Update on the Philippines


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Asia » Philippines » Legaspi
January 26th 2007
Published: August 1st 2008
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Hi all, blast number two from the Philippines:

Ok, I just read the 30 day report from our Operations Director, Marc Young, and everything I was going to write about is up on the website, at www.hodr.org so I encourage all of you to please go to the website and read what we have been doing for the, well, last three or four weeks! Tomorrow marks my third week here, and boy have we been keeping busy.

I'm going to leave this one short, hoping you can please read the 30-day report (yes, you'll be happy to know, it IS shorter than MY "reports" :-) ) to see how busy we have all been. Mainly, I have been part of the tarping/ roofing crew, though I have spent time at the boat building project, the elementary schools and the library project, wiping down the moldy books. I'll send a few photos while I have internet time and hope to write something longer the next time.

I spend lots of time playing with the kids, high fiving them, and surprisingly, they all seem to know my name. They come out of the woodwork to yell hello to us as we pass by heading TO our jobsites as well as back home again at the end of the day. Of course, once we find ourselves pulling up to a house with our roll of tarpaulin and toolboxes, the children come out of nowhere and all hover over us. Many of them are quite helpful and even clamber onto the roofs, barefooted, to help us hammer in the bamboo battens to the handmade wooden house frames. They are often simple homes, and quite small, housing 3-10 people each. We have tarped simple wooden framed homes smaller than a small bedroom, where two to three families stay at night. These one room "houses" are bedroom, kitchen and common area all in one. Often times they sleep on wooden boards, slightly raised off ground level, and sadly, with all the rain at night, quite wet as well. The beds are not ever fully cleared off, so I can't imagine anyone getting a good night's sleep hunched around boxes and plates, and piles of wood and God knows what else.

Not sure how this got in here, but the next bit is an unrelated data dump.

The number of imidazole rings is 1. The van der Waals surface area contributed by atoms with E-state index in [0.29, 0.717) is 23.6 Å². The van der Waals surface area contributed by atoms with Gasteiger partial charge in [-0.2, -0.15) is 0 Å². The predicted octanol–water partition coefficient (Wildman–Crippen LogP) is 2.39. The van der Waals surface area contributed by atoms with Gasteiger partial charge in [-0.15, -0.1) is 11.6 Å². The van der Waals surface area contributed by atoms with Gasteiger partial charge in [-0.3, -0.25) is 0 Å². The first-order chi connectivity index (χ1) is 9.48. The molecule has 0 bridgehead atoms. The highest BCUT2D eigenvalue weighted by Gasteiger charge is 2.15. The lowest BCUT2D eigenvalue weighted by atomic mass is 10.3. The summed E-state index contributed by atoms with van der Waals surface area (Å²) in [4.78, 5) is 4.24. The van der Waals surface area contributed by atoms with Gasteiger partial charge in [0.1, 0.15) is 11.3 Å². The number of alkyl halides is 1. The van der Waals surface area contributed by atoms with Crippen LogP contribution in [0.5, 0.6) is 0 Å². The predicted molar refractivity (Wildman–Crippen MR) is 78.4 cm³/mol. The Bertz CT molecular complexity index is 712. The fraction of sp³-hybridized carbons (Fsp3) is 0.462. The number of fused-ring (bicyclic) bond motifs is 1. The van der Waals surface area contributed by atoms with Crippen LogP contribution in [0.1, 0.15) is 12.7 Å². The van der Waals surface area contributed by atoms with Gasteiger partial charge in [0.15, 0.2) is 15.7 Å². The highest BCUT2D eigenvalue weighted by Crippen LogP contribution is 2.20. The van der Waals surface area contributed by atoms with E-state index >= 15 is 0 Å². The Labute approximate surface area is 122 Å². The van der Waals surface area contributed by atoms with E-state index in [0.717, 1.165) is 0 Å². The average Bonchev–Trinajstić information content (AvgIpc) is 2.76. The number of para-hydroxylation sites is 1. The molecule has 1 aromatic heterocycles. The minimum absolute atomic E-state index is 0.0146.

A few of us last week helped out a rather aging and frail 77-year old man, with an incredible sense of pride, a wonderful toothless grin and the attitude that if he ever takes a day off work (he is singlehandedly rebuilding his bamboo frame home over a concrete piggery, destroyed by the typhoon!), he may not see tomorrow. So, slow as he is, he keeps plugging along everyday. We helped put a tarp over his "room," even though the walls aren't up yet (thus far we have been concentrating on roofs and not doing wall material yet). That night, it bucketed down with rain, practically nonstop, and when I went to check up on him the following day, he was absolutely thrilled to have gotten his first REAL full night's sleep since the typhoon. He greeted me at the end of the driveway, flashing his toothless smile at me and exclaimed, "When I woke up this morning....it was already light! The sun was already up!" He apparently had been waking up at 4 or 4:30 every morning since early December, so just by having a tarp over his head he was able to get a good night's sleep and not get wet by the rain! Now, THAT feels good!

OK, now you see why I volunteer? It just feels good knowing you can better the lives of others. So simple and so easy to do. We should all do more of it. Now, I'll send some photos.

Oh, one more thing, there are at least 8 volunteers here now who have been to previous Hands ON projects (Thailand, Biloxi, Indonesia), and 2 more coming in a couple of days. If you know anyone who is heading this way or want to come out yourself and try your hand at volunteering, please let me know and I can fill you in with all the details.

Hope all is well. OH, and I will send my contact info in case anyone would like to send care packages. Chocolate, we lack good chocolate...... :-)


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